Thursday, 24 April 2014

Charity Shop Shopping

A shares her most valuable shopping secret: the charity shop

The charity shop steal is now a viable fashion find. The rise of the Great British high street means that hot-off-the-catwalk styles can be found almost too easily. Scouring vintage boutiques was once alternative and affordable but is on its way to becoming just as √©lite and budget friendly as a trip to New Bond Street. The last bastion of value shopping is the local charity shop, and even that now is being ravaged by the fashionista and lauded by the style columnists. Pot. Kettle. I know. 

Now, I ask you to take me at my word; I have always shopped in charity shops.  My Mum has always been a thrifty, creative sort of soul, and an after-school trip to a charity shop was a happy treat. This habit of shopping in charity shops ensured I had something unique through my uni years, saw me through my lean, mean first years in London, and now provide me with absolute fashion gems.

Quite apart from the one-off status of the pieces to be found in your local Octavia or Marie Curie, buying this way fits with my aim to shop more sustainably. At a charity shop, I can shop slowly, not determined by trend or season, and buy quality clothes, finding use from other’s waste. In turn, I know my pre-loved goods will find an equally loving new home.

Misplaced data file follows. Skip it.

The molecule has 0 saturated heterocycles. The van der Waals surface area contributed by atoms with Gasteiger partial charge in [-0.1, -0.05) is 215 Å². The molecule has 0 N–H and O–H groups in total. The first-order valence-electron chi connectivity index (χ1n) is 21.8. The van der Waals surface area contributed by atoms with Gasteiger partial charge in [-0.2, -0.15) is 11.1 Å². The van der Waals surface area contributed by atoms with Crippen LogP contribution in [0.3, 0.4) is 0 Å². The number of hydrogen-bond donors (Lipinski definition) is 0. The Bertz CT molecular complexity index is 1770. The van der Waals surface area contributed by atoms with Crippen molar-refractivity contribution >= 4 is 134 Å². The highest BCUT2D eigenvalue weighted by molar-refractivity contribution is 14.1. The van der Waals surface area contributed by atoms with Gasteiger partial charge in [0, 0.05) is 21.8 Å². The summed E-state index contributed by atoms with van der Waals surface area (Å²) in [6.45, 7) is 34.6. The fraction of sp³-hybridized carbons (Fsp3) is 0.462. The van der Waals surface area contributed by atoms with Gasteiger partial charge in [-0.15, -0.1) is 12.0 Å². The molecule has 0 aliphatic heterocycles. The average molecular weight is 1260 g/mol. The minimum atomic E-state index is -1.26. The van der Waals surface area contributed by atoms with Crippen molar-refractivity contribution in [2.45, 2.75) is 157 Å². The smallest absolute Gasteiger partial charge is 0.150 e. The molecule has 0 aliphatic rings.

The final benefit is possibly the most obvious, the fact that in said charity shops, though they may ask way above retail value for an H&M vest top, you may just as likely find yourself paying £20 for a Cos dress or £40 for a pure wool MaxMara dress. (All real examples, if you’re sceptical.)

A New Kind of Dress
This dress is stunning, incredibly well-made in a structured, thick wool, it fits like a glove and makes me feel a million dollars.  Likely as not I would’ve looked at it in Cos and been convinced it wasn't really me, but having bought it for only £20, I love it! In fact, this dress might be the beginning of a new look for me!

Not Just Any Cropped Jumper
This is not just any cropped khaki jumper, this is an old-school M&S jumper. You know, from the days when M&S was a revered retailer of quality garments that every Mum would swear by. Side note: happy to say M&S’ quality is still good and their collections are getting better with each passing season. Oh, and it was £9.



Getting Shirty
As I recently discovered, I have a slight shirt problem. For you it may be bags, shoes, jewellery even, but me, I love shirts. And trainers. And accessories. But shirts, for me they are an outfit solution in themselves. Smart or casual. Winter or Summer. A shirt is the answer. So a good quality shirt, especially a Fenn Wright Mason or Jaeger shirt for nine of my good English pounds is a good deal by me.

My latest charity shop hauls are from my new local haunt in Richmond, where although the prices are nowhere near dirt cheap, they are still very reasonable. The quality of donations is high and you are undoubtedly helping a good cause.  These savings mean I can use the money I do have to spend in a more considered way, shopping somewhere with great ethics, buying better quality clothes with longevity.  It’s a win-win situation.

A x

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